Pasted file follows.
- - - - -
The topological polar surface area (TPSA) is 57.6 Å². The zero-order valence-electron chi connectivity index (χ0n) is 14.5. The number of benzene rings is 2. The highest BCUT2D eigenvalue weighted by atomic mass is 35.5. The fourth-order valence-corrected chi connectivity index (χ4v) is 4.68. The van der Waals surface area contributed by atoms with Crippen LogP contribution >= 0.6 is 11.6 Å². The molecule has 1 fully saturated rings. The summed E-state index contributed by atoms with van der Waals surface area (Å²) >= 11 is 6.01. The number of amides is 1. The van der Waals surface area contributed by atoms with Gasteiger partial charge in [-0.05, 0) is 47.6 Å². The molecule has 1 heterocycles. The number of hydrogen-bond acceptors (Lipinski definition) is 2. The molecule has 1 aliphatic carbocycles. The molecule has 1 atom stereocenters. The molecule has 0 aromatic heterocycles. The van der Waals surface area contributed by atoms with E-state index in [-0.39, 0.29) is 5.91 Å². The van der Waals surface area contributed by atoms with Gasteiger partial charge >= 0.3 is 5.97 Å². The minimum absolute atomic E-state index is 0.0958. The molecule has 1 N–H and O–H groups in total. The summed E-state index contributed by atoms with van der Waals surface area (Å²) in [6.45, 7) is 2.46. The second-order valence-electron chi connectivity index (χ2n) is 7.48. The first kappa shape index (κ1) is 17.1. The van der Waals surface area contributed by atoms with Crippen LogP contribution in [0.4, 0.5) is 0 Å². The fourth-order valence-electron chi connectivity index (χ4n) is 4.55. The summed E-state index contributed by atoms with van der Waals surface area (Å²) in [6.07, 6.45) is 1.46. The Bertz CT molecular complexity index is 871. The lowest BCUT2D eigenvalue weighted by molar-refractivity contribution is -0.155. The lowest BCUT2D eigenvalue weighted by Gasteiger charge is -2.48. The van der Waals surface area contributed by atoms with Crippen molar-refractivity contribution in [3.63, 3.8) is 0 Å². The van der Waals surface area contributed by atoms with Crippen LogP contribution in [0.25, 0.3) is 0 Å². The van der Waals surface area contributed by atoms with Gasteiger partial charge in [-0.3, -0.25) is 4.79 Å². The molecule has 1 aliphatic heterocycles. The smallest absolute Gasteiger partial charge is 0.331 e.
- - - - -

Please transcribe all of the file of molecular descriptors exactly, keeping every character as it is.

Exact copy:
The topological polar surface area (TPSA) is 57.6 Å². The zero-order valence-electron chi connectivity index (χ0n) is 14.5. The number of benzene rings is 2. The highest BCUT2D eigenvalue weighted by atomic mass is 35.5. The fourth-order valence-corrected chi connectivity index (χ4v) is 4.68. The van der Waals surface area contributed by atoms with Crippen LogP contribution >= 0.6 is 11.6 Å². The molecule has 1 fully saturated rings. The summed E-state index contributed by atoms with van der Waals surface area (Å²) >= 11 is 6.01. The number of amides is 1. The van der Waals surface area contributed by atoms with Gasteiger partial charge in [-0.05, 0) is 47.6 Å². The molecule has 1 heterocycles. The number of hydrogen-bond acceptors (Lipinski definition) is 2. The molecule has 1 aliphatic carbocycles. The molecule has 1 atom stereocenters. The molecule has 0 aromatic heterocycles. The van der Waals surface area contributed by atoms with E-state index in [-0.39, 0.29) is 5.91 Å². The van der Waals surface area contributed by atoms with Gasteiger partial charge >= 0.3 is 5.97 Å². The minimum absolute atomic E-state index is 0.0958. The molecule has 1 N–H and O–H groups in total. The summed E-state index contributed by atoms with van der Waals surface area (Å²) in [6.45, 7) is 2.46. The second-order valence-electron chi connectivity index (χ2n) is 7.48. The first kappa shape index (κ1) is 17.1. The van der Waals surface area contributed by atoms with Crippen LogP contribution in [0.4, 0.5) is 0 Å². The fourth-order valence-electron chi connectivity index (χ4n) is 4.55. The summed E-state index contributed by atoms with van der Waals surface area (Å²) in [6.07, 6.45) is 1.46. The Bertz CT molecular complexity index is 871. The lowest BCUT2D eigenvalue weighted by molar-refractivity contribution is -0.155. The lowest BCUT2D eigenvalue weighted by Gasteiger charge is -2.48. The van der Waals surface area contributed by atoms with Crippen molar-refractivity contribution in [3.63, 3.8) is 0 Å². The van der Waals surface area contributed by atoms with Crippen LogP contribution in [0.25, 0.3) is 0 Å². The van der Waals surface area contributed by atoms with Gasteiger partial charge in [-0.3, -0.25) is 4.79 Å². The molecule has 1 aliphatic heterocycles. The smallest absolute Gasteiger partial charge is 0.331 e.